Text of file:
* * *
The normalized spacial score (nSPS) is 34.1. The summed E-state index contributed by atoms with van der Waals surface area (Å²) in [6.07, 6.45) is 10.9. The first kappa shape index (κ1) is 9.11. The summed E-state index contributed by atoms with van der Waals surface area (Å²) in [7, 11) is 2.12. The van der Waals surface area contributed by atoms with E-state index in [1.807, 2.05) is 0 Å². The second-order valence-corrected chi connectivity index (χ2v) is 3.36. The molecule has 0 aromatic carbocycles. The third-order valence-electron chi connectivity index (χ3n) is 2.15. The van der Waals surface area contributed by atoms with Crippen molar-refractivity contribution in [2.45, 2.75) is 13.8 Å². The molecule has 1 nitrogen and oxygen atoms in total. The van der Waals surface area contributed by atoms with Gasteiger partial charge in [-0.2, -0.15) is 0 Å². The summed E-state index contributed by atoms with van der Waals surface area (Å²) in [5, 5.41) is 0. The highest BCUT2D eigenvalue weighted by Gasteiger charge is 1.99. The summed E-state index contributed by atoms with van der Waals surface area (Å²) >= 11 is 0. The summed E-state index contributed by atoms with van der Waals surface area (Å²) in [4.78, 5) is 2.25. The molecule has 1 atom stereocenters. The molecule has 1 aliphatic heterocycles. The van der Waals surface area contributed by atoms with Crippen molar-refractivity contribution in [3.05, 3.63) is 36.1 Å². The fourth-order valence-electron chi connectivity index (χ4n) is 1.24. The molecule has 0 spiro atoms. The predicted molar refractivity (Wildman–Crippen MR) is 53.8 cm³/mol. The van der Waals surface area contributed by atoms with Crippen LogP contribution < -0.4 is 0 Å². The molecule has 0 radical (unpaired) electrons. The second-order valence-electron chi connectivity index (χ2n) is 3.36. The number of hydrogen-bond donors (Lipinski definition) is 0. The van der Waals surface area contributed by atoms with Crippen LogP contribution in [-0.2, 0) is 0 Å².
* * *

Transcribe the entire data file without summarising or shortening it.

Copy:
The normalized spacial score (nSPS) is 34.1. The summed E-state index contributed by atoms with van der Waals surface area (Å²) in [6.07, 6.45) is 10.9. The first kappa shape index (κ1) is 9.11. The summed E-state index contributed by atoms with van der Waals surface area (Å²) in [7, 11) is 2.12. The van der Waals surface area contributed by atoms with E-state index in [1.807, 2.05) is 0 Å². The second-order valence-corrected chi connectivity index (χ2v) is 3.36. The molecule has 0 aromatic carbocycles. The third-order valence-electron chi connectivity index (χ3n) is 2.15. The van der Waals surface area contributed by atoms with Crippen molar-refractivity contribution in [2.45, 2.75) is 13.8 Å². The molecule has 1 nitrogen and oxygen atoms in total. The van der Waals surface area contributed by atoms with Gasteiger partial charge in [-0.2, -0.15) is 0 Å². The summed E-state index contributed by atoms with van der Waals surface area (Å²) in [5, 5.41) is 0. The highest BCUT2D eigenvalue weighted by Gasteiger charge is 1.99. The summed E-state index contributed by atoms with van der Waals surface area (Å²) >= 11 is 0. The summed E-state index contributed by atoms with van der Waals surface area (Å²) in [4.78, 5) is 2.25. The molecule has 1 atom stereocenters. The molecule has 1 aliphatic heterocycles. The van der Waals surface area contributed by atoms with Crippen molar-refractivity contribution in [3.05, 3.63) is 36.1 Å². The fourth-order valence-electron chi connectivity index (χ4n) is 1.24. The molecule has 0 spiro atoms. The predicted molar refractivity (Wildman–Crippen MR) is 53.8 cm³/mol. The van der Waals surface area contributed by atoms with Crippen LogP contribution < -0.4 is 0 Å². The molecule has 0 radical (unpaired) electrons. The second-order valence-electron chi connectivity index (χ2n) is 3.36. The number of hydrogen-bond donors (Lipinski definition) is 0. The van der Waals surface area contributed by atoms with Crippen LogP contribution in [-0.2, 0) is 0 Å².